(Nora Volkow is the neuroscientist who directs the National Institute on Drug Abuse)

Dearest Nora (and thanks for the Passover card),

My last two posts at my blog for Psychology Today—"The End of Addiction" and "End Alcoholism—Bomb Spain" — have raised some consternation. Are they supposed to be funny, or what?

In the first, pretending to be a community college instructor, I point out that the endless optimism of neuvo-neuro theories of addiction are really rehashes of theories long past—all of which have had no actual impact on addiction. Addiction doesn't exist at the neuro-level. Addiction is given meaning— really only experienced—in a social and historic context, as I explained in The Meaning of Addiction in 1985.

This has been proven continuously in the case of alcoholism. In my "Bomb Spain" post, I begin by quoting the typical modern medical formulation that alcoholism is caused by repeated exposure to alcohol, so that the earlier people drink, inevitably the more likely they are to be alcoholic.

In physics, fake theories are quickly discarded—how long could humans maintain that the earth is the center of the universe? (Okay, so Pope John Paul II waited until 1992 to apologize to Galileo for the Church's banning of his theories in 1616. The Church doesn't like to be precipitous.)

But, in the case of alcohol—as my last post points out—cross-cultural evidence which cannot be denied (and which has now been affirmed by systematic international surveys) shows that cultures where alcohol is introduced early in a family context have far lower rates of intoxication, drinking problems, and alcoholism.

The reasons for this are partly practical—in these cultures drinking is not done in episodic bursts which produce the most unhealthy and dangerous outcomes.

But the issue is more fundamental to how humans function than that. Alcohol's image—the very way drinking is experienced—varies with cultural visions of the substance (as is true also with drugs).

As I said, these differences can never be resolved at the neurological level. Indeed believing that drug use patterns are biological inevitabilities actually influences the person's susceptibility to addiction. (I know, Nora, this is a real Escher brain twister!) Individual and cultural interpretations of drug experiences demonstrably overwhelm other considerations. Drinking within countries and cultures is remarkably consistent—and differs monumentally from drinking in others.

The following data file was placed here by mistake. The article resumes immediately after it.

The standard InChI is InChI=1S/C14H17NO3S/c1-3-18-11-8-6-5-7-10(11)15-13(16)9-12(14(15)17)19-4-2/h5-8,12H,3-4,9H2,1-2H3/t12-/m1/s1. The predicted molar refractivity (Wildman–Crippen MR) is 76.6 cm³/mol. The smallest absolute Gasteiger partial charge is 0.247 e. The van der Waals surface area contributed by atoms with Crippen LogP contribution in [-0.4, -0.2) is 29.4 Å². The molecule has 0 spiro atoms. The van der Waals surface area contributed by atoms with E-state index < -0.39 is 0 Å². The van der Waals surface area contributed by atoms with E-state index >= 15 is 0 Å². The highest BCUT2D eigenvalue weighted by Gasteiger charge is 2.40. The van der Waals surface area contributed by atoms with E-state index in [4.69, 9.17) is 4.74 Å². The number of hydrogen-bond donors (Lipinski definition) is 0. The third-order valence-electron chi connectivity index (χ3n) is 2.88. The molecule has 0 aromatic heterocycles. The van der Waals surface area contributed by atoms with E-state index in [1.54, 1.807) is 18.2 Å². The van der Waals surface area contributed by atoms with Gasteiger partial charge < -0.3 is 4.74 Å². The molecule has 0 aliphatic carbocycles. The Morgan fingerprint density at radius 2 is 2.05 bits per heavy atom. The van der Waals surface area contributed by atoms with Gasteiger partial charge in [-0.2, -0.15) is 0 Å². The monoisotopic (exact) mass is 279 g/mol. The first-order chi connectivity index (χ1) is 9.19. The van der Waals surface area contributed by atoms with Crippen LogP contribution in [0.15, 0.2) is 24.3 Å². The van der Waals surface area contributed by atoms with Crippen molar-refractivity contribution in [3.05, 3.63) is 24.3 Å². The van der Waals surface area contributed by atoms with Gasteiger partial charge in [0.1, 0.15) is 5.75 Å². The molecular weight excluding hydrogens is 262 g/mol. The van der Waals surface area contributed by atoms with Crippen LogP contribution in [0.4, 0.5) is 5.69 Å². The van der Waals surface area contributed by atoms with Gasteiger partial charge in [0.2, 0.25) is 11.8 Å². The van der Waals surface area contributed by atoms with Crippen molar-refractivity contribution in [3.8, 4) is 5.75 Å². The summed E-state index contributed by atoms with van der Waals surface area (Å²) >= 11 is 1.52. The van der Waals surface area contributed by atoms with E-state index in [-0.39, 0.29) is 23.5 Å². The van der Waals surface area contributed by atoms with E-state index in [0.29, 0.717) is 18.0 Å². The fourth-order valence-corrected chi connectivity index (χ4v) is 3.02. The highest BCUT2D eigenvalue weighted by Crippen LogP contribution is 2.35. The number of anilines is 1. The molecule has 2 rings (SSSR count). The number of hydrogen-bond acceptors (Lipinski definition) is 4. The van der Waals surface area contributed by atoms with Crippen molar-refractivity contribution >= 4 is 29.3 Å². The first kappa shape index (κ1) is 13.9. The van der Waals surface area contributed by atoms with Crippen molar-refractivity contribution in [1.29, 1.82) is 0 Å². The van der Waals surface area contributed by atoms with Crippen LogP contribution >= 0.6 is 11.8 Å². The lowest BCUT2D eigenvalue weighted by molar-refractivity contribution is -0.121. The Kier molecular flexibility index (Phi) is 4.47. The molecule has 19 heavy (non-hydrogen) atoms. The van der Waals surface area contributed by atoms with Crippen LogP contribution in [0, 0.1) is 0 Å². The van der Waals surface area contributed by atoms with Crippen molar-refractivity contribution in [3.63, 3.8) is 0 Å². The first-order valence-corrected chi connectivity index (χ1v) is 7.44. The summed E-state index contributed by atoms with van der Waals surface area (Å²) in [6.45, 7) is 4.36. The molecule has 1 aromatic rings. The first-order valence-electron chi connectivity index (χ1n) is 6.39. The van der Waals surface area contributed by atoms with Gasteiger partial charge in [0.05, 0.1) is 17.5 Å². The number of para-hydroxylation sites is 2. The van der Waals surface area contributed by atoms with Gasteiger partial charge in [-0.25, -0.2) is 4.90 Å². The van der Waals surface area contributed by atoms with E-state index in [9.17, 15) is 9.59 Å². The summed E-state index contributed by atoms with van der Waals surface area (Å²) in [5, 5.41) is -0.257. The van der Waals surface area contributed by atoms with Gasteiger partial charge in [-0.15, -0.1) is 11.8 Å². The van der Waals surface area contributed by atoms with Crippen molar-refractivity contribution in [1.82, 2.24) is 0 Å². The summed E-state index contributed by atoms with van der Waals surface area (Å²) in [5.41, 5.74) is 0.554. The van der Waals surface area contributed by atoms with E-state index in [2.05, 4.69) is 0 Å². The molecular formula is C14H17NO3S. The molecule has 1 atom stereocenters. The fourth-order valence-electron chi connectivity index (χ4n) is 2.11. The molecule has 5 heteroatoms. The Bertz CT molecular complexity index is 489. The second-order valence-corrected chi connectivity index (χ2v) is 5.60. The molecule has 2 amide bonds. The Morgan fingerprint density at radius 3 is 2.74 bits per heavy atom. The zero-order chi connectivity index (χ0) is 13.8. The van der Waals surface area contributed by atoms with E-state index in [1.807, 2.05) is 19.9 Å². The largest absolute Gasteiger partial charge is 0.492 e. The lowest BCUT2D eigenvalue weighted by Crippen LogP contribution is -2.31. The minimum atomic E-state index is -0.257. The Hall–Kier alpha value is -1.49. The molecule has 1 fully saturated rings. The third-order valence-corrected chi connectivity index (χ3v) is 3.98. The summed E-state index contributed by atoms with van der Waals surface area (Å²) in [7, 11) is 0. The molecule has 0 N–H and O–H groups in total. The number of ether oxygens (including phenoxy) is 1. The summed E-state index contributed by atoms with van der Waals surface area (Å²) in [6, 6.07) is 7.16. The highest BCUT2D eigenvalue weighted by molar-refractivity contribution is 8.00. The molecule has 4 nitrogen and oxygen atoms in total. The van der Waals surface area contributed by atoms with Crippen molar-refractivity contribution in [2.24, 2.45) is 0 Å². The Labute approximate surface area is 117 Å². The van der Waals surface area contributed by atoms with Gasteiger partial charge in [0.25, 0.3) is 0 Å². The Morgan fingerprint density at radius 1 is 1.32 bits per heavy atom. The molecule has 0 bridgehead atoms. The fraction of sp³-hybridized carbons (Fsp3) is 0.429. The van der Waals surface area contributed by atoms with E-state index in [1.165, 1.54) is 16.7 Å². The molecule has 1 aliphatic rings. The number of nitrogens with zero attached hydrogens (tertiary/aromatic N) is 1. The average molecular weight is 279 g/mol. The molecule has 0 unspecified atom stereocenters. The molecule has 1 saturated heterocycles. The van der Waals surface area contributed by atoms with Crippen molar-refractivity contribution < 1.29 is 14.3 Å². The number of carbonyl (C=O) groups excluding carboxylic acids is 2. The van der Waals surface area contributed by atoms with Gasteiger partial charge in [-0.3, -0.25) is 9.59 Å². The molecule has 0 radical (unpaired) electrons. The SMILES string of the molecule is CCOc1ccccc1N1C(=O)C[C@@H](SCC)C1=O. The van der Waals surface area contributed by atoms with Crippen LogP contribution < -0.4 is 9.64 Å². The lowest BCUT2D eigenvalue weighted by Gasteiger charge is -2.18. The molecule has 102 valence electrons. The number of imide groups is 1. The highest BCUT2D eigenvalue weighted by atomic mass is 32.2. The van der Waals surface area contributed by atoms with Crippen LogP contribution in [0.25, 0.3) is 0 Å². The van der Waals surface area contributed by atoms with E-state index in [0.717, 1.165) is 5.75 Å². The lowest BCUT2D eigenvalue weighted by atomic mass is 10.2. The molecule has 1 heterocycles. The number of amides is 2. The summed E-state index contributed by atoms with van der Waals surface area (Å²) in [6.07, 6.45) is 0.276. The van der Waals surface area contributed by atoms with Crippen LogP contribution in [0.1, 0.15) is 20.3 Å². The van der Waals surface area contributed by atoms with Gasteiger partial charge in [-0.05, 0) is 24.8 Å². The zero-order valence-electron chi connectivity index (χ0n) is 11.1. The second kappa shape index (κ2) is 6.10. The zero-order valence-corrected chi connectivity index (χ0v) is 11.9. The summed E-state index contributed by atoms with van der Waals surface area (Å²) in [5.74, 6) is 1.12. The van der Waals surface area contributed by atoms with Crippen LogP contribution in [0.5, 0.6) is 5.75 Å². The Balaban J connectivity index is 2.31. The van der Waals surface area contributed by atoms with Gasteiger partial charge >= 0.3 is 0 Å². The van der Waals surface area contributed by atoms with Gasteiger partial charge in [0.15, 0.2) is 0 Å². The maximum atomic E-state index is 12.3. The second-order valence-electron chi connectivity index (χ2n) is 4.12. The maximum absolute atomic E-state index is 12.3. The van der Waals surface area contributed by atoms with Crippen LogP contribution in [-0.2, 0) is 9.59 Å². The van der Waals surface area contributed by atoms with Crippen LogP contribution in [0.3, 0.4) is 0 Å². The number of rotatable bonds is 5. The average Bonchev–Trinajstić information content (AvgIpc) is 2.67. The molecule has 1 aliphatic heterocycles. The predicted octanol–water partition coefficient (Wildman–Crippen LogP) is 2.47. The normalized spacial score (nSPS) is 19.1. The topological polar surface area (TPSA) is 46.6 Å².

When you first go to Norway—a country with clean streets and remarkably nice people—you are shocked to see so much public drunkenness and alcoholism. I remember walking through a park on a Sunday morning and being stunned to find ordinary people lying where they fell drunk the night before. Where else can you see a statue of a man lying drunk in the street? But—and here's that brain twister again, Nora—Norwegians actually drink less than those in Southern European countries.

You may go decades without seeing a drunk person in Spain or Italy. Conventional wisdom was that these people were so accustomed to high blood alcohol levels their alcoholism was disguised. But cross-cultural research now shows that not only do drinkers in these countries have far fewer drinking problems—they even have less cirrhosis (an organ failure supposedly due solely to levels of alcohol consumption). It turns out that the cultural meaning of substance use is more fundamental to basic biological functions than even I could imagine!

Humans regard their own experience as inviolable truth. They believe that what happens in their minds is the way God and nature intended people to be. This is why addicts and alcoholics are positive that these substances have special effects. That is why people are convinced the way people drink around them is the way drinking affects all humans. The human mind is simply not good at transcending personal experience to imagine other ways of being—as most notably evidenced in their views about God, substances, and addiction.

This is why, my dear Nora, your effort to formulate addiction in the laboratory will never capture the truths of addiction. Yet the limits of individual experience are also what has convinced you and your colleagues that your experiments showing how cocaine impacts the brain "proves" how and why cocaine is addictive. Generalizing from your limited perspective to universal truth is actually a psychological dysfunction, just the way AA members' beliefs about their alcohol use contribute to their alcoholism.

I thought you would want to hear this from me first.

Best regards,

Stanton

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